U.S. Department of Justice identified Stefi Altman as sole survivor of Dorohucza camp and used her testimony to prosecute camp guard, Andrew Kuras who had moved to the U.S. after the war. U.S. Magistrate revoked Kuras' U.S. citizenship. - Press release, Holocaust Museum Houston, May 24, 2004.

Summary:

Subject:

Majdanek (Concentration camp)--Personal narratives.

Subject:

Treblinka (Concentration camp)--Personal narratives.

Subject:

Jastkow (Concentration camp)--Personal narratives.

Subject:

Dorohucza (Concentration camp)--Personal narratives.

AE:PersName:

Feldman, Claudia (interviewer)

Call:

OH Transcripts, Altman File

Field Ind Subfield Data
001 Control No     7260
005 LastTransaction     20171204164117.0
100 ME:PersonalName   $a Personal name  Altman, Stefi.
245 Title $a Title  A haunting past, a hopeful life :
    $b Remainder of title  Holocaust survivor finds peace by speaking for the dead /
    $c Statement of responsibility  by Claudia Feldman, Houston Chronicle.
260 PublicationInfo   $a Place of publication, dist.  Houston, TX :
    $b Name of publisher, dist, etc  Houston Chronicle,
    $c Date of publication, dist, etc  c2004.
300 Physical Desc   $a Extent  7 p ;
    $c Dimensions  11 cm.
500 General Note   $a General note  No videotaped interview, no transcript. File contains original section of Houston Chronicle newspaper interview with photos and online reprint, text only.
500 General Note   $a General note  This survivor's story is featured in The Josef and Edith Mincberg Destroyed Communities Interactive Learning Center.
520 Summary   $a Summary, etc. note  Stefi Altman, a Holocaust survivor, was born in 1926[?] in Lublin, Poland. In 1939, her brothers were arrested by the Nazis, later dying in Majdanek. A local teacher and priest helped Stefi create a false identity and sent her to an agricultural school, where she was arrested. Stefi was sent to the Jastkov labor camp, where she made pillows. She escaped for several months and wandered, eventually finding work with a Polish farmer. She was abused by a neighbor, eventually returning to Jastkov out of necessity. From Jastkov Stefi was moved with others to Treblinka, where she sorted victims’ belongings. She witnessed the deaths of prisoners, prisoners being shaved, and guards stripping gold and silver from teeth. She was moved to Majdanek, then to Dorohucza. In 1943, she was reunited with her younger sister Kaiyla, who was later killed there. Stefi escaped Dorohucza during a camp disturbance. Stefi hid in a tunnel under a sympathetic farmer’s barn. In 1944, she was liberated by the Red Army. The Soviets fed the farmer’s family plus Stefi, later driving them to the Red Cross office in Lublin. In 1944, Stefi learned that none of her family had survived. She married her husband Hershel in Poland in 1946. They arrived in Houston in 1949.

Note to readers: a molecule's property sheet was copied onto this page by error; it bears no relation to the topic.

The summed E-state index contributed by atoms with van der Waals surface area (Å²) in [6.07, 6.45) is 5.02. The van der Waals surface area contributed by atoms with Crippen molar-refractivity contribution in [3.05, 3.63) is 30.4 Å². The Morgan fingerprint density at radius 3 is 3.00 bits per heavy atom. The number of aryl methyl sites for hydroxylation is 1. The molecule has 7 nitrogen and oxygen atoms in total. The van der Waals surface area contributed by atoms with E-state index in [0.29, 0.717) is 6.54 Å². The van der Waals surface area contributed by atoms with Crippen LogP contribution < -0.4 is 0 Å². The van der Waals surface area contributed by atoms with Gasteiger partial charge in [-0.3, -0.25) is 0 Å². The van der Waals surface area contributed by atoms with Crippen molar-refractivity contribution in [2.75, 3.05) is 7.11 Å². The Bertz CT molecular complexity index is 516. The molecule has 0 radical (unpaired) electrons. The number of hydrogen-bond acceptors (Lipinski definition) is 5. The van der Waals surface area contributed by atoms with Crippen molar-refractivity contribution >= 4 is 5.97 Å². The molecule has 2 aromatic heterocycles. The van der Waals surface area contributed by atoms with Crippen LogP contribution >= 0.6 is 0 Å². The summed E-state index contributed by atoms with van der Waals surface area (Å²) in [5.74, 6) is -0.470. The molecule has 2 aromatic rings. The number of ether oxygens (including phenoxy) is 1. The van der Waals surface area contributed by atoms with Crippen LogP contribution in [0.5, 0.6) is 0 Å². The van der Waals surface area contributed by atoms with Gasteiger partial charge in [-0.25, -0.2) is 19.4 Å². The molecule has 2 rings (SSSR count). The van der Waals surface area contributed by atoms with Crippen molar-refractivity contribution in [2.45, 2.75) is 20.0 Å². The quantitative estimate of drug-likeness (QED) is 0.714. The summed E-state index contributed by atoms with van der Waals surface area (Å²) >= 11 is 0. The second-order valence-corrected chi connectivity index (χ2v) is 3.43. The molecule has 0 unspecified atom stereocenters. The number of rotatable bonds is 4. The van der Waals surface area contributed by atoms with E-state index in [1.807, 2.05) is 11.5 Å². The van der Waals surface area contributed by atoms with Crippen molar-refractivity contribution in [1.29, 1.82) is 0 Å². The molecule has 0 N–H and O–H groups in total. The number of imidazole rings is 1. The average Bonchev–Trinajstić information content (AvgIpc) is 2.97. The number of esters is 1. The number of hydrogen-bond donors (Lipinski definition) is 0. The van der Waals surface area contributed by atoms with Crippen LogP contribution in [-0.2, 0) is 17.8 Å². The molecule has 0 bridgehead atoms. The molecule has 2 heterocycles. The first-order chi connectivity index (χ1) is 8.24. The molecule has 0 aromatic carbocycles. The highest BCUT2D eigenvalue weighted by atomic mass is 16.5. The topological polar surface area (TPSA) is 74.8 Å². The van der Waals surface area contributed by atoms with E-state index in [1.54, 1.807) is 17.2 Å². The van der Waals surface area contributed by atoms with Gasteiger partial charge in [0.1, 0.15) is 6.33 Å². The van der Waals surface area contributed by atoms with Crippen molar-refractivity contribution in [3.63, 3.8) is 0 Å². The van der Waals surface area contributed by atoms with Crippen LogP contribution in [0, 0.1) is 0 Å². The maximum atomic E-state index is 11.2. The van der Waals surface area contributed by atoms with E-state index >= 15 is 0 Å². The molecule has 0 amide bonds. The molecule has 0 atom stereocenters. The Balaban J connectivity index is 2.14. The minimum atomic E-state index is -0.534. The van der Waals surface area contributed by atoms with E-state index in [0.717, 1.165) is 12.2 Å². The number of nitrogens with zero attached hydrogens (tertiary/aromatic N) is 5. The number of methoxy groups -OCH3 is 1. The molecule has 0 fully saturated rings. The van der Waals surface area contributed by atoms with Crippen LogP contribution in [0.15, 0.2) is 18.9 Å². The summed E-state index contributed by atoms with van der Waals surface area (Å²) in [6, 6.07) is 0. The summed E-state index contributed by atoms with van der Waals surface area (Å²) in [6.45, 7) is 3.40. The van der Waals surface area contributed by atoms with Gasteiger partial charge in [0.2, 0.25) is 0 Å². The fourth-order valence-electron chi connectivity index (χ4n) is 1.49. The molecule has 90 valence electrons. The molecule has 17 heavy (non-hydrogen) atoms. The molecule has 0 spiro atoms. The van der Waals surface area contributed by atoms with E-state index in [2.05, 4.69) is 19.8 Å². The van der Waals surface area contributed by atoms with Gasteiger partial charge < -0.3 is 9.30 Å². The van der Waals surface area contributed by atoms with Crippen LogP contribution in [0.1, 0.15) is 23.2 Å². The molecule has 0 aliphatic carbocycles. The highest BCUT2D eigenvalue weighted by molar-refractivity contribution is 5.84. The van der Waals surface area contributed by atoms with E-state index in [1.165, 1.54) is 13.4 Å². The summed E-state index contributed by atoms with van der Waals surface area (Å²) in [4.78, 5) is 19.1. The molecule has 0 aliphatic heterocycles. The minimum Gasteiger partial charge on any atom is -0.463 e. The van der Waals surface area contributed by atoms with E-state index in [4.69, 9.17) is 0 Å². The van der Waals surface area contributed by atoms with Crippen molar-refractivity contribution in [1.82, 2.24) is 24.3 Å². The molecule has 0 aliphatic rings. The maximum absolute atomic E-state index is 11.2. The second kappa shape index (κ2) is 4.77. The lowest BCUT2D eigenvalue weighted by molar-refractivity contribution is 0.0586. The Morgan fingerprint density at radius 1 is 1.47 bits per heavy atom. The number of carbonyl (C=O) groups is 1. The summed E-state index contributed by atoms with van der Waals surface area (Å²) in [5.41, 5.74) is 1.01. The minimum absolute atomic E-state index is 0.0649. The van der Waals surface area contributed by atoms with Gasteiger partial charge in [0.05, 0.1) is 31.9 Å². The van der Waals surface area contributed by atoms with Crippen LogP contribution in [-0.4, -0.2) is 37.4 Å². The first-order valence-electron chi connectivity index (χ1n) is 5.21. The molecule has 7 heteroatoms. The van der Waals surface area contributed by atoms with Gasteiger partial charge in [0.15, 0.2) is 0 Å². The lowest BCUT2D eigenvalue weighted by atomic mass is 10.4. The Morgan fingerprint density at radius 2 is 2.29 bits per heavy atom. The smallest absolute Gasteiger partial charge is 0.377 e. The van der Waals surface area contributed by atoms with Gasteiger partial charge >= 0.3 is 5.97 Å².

Of note: The U.S. Department of Justice identified Stefi as the sole survivor of Dorohucza camp and used her testimony to prosecute camp guard Andrew Kuras, who had moved to the U.S. after the war.

NOTE: No oral history tape available at Holocaust Museum Houston.
520 Summary   $a Summary, etc. note  U.S. Department of Justice identified Stefi Altman as sole survivor of Dorohucza camp and used her testimony to prosecute camp guard, Andrew Kuras who had moved to the U.S. after the war. U.S. Magistrate revoked Kuras' U.S. citizenship. - Press release, Holocaust Museum Houston, May 24, 2004.
520 Summary   $a Summary, etc. note 
610 Subj:CorpName $a Corporate name  Majdanek (Concentration camp)
    $v Form subdivision  Personal narratives.
610 Subj:CorpName $a Corporate name  Treblinka (Concentration camp)
    $v Form subdivision  Personal narratives.
610 Subj:CorpName $a Corporate name  Jastkow (Concentration camp)
    $v Form subdivision  Personal narratives.
610 Subj:CorpName $a Corporate name  Dorohucza (Concentration camp)
    $v Form subdivision  Personal narratives.
700 AE:PersName   $a Personal name  Feldman, Claudia (interviewer)
852 Holdings   $a Location  HMH
    $p Barcode  11505
    $9 Cost  $0.00
    $h Classification part  OH Transcripts, Altman File